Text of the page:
Not wearing a seat belt in Nevada carries a maximum $25 fine and no Nevada demerit points. Meanwhile, a first-time offense of not properly securing a child in a car seat in Nevada carries a maximum $500 fine or 50 hours of community service.
Nevada police are not permitted to initiate a traffic stop merely for a seat belt violation: The car either has to be stopped already, or the police must have pulled the car over for committing another "primary" crime.
Even though not wearing seat belts is a minor offense, ignoring any traffic ticket will result in a bench warrant being issued. So it is important to consult with a lawyer as soon as possible to determine whether to fight the ticket or pay the fine right away.
In this article, our Las Vegas traffic ticket attorneys answer frequently-asked-questions about not wearing seat belts in Clark County and throughout Nevada, including potential defenses, possible sentences, demerit points, record seals, and other information. Click on a topic below to jump directly to that section:
- 1. Do I have to wear a seat belt in Las Vegas, NV?
- 2. How do I fight charges of not wearing a seat belt in Las Vegas, NV?
- 3. What are the penalties for not wearing seat belts in Las Vegas, NV?
- 4. Can I get the charge dismissed?
- 5. How many points will go on my NV driver's license?
- 6. Will my car insurance rates go up?
- 7. Do I have to do traffic school?
- 8. What will happen if I ignore my ticket?
- 9. What will happen to my commercial driver's license?
- 10. What will happen to my out-of-state driver's license?
- 11. When can I seal a conviction for not wearing a seat belt in NV?
- 12. Will I get deported?
- 13. Should I fight my ticket?
- 14. Can I go to trial?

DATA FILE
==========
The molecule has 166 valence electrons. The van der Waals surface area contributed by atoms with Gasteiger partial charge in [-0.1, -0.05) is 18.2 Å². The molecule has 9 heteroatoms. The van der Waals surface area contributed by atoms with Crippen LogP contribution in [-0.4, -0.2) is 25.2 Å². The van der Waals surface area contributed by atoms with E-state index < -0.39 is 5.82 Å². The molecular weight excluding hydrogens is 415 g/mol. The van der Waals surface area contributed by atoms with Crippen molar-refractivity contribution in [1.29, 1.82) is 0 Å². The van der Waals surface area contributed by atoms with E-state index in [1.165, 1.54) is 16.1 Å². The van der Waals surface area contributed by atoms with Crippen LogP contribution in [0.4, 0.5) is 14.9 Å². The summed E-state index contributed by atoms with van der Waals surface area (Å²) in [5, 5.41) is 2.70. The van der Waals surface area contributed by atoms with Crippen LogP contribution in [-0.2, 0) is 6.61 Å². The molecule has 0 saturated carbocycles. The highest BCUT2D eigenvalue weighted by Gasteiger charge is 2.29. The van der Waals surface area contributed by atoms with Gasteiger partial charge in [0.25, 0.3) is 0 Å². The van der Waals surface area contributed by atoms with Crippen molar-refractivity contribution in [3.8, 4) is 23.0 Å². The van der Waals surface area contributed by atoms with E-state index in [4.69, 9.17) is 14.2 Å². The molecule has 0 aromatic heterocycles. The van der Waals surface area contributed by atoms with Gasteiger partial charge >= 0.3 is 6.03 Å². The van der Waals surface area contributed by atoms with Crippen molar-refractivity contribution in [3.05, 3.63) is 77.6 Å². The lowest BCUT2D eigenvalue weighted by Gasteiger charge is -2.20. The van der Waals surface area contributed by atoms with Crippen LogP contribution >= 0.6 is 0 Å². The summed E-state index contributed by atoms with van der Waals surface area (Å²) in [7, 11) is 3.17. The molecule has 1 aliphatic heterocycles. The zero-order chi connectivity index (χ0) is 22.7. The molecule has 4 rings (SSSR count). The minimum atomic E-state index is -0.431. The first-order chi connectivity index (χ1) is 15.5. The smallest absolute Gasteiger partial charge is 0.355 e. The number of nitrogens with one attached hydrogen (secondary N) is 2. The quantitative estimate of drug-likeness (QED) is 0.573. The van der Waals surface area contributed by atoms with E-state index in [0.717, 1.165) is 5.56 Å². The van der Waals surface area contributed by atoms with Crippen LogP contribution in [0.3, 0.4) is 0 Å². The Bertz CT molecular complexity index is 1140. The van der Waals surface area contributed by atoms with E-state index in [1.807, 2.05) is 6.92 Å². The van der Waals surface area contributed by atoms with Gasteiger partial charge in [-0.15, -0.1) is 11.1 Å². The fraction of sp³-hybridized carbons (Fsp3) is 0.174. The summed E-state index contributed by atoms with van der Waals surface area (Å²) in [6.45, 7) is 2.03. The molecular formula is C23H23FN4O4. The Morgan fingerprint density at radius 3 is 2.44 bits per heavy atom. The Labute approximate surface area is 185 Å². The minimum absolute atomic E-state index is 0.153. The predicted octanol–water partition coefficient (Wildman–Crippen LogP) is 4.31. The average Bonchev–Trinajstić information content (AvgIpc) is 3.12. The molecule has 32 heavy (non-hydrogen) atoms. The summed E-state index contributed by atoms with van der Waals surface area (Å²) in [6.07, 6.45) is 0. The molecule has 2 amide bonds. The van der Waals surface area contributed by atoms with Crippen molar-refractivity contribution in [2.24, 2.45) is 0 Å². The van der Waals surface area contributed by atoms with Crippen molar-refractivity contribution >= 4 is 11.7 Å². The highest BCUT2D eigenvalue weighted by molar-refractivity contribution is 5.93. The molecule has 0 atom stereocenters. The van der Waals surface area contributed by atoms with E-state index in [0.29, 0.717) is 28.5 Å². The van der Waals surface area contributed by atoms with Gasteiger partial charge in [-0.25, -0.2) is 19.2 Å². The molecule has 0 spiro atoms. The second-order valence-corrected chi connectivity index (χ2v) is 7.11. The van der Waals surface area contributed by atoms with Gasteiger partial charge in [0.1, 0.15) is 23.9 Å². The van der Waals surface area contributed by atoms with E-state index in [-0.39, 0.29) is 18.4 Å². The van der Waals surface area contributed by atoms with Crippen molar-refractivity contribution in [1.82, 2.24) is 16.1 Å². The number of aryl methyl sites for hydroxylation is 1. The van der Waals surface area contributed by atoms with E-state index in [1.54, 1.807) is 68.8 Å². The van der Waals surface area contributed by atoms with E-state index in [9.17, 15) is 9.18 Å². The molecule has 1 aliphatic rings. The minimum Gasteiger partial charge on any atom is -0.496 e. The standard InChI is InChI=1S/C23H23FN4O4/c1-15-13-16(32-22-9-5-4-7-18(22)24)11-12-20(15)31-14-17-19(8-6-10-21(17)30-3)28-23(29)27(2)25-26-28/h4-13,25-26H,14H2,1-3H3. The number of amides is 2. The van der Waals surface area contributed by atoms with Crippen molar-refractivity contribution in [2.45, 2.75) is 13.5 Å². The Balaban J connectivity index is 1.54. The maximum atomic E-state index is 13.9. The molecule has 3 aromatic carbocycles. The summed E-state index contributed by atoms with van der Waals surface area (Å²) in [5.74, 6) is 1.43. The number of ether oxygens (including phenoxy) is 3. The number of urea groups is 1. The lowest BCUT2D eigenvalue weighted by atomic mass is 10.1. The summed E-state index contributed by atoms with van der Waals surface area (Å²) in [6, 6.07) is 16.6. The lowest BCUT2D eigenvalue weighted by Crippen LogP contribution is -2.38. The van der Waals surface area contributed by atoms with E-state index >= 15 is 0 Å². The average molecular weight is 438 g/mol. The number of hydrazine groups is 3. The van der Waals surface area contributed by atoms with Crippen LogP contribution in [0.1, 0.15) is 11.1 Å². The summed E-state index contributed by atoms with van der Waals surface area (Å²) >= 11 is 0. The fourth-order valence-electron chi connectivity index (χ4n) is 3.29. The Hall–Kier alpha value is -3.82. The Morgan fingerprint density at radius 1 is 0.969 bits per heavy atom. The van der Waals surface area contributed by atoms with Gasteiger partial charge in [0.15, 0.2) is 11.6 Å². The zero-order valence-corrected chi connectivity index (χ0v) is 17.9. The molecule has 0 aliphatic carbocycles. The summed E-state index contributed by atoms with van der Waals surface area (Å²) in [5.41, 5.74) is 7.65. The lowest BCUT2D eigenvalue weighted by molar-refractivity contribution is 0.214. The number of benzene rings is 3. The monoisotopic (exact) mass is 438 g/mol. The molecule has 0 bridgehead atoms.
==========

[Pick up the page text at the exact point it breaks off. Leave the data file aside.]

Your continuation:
- 15. Do I need an attorney?
If you have been injured by a faulty safety belt, you may be able to recover large money damages. Contact our Las Vegas personal injury attorneys to learn more.
Yes. Safety belts are required for both the driver and any passengers in vehicles weighing less than 10,000 pounds (which includes sedans, SUVs and taxis). Typical safety belts include laps, sashes, or harnesses.
Even though safety belts are mandatory, Nevada police may not pull over drivers solely because someone is not wearing a safety belt. Instead, the police may issue a seat belt citation only if:
- the car is already halted, and/or
- the driver is being arrested for another ("primary") offense.1
Note that people may ride upon the bed of a flatbed truck...or within the bed of a pickup truck...without a safety belt if the person is:
- Eighteen (18) years of age or older; or
- Under eighteen (18) years of age and the motor vehicle is being used in the course of farming or ranching, or being driven in a parade authorized by a local authority.2
There are special safety belt rules in Nevada for children who are under six (6) years old and sixty (60) pounds or less. When being transported in a motor vehicle in Nevada, the child must be secured by a child restraint system that:
- Has been approved by the United States Department of Transportation in accordance with the Federal Motor Vehicle Safety Standards set forth in 49 C.F.R. Part 571;
- Is appropriate for the size and weight of the child; and
- Is installed within and attached safely and securely to the motor vehicle in accordance with the instructions for installation and attachment provided by the manufacturer of the child restraint system, or in another manner that is approved by the National Highway Traffic Safety Administration.
A child restraint system comprises such devices as:
- Booster seats and belt-positioning seats that are designed to elevate or otherwise position a child so as to allow the child to be secured with a safety belt;
- Integrated child seats; and
- Safety belts that are designed specifically to be adjusted to accommodate children.